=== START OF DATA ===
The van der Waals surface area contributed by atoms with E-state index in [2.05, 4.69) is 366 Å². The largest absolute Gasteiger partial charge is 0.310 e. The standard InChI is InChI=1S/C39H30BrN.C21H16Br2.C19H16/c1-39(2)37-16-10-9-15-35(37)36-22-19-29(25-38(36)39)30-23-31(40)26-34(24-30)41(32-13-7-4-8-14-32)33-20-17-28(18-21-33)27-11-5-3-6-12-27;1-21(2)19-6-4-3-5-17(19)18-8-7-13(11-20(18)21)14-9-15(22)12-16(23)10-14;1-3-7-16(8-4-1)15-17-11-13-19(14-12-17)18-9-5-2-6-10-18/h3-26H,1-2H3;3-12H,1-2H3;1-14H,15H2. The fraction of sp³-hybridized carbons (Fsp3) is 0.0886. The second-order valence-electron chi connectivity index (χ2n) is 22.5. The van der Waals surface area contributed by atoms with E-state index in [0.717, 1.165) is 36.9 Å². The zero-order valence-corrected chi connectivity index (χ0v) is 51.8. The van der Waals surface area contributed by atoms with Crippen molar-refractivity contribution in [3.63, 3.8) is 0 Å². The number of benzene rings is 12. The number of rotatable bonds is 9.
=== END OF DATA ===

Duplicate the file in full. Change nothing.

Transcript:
The van der Waals surface area contributed by atoms with E-state index in [2.05, 4.69) is 366 Å². The largest absolute Gasteiger partial charge is 0.310 e. The standard InChI is InChI=1S/C39H30BrN.C21H16Br2.C19H16/c1-39(2)37-16-10-9-15-35(37)36-22-19-29(25-38(36)39)30-23-31(40)26-34(24-30)41(32-13-7-4-8-14-32)33-20-17-28(18-21-33)27-11-5-3-6-12-27;1-21(2)19-6-4-3-5-17(19)18-8-7-13(11-20(18)21)14-9-15(22)12-16(23)10-14;1-3-7-16(8-4-1)15-17-11-13-19(14-12-17)18-9-5-2-6-10-18/h3-26H,1-2H3;3-12H,1-2H3;1-14H,15H2. The fraction of sp³-hybridized carbons (Fsp3) is 0.0886. The second-order valence-electron chi connectivity index (χ2n) is 22.5. The van der Waals surface area contributed by atoms with E-state index in [0.717, 1.165) is 36.9 Å². The zero-order valence-corrected chi connectivity index (χ0v) is 51.8. The van der Waals surface area contributed by atoms with Crippen molar-refractivity contribution in [3.63, 3.8) is 0 Å². The number of benzene rings is 12. The number of rotatable bonds is 9.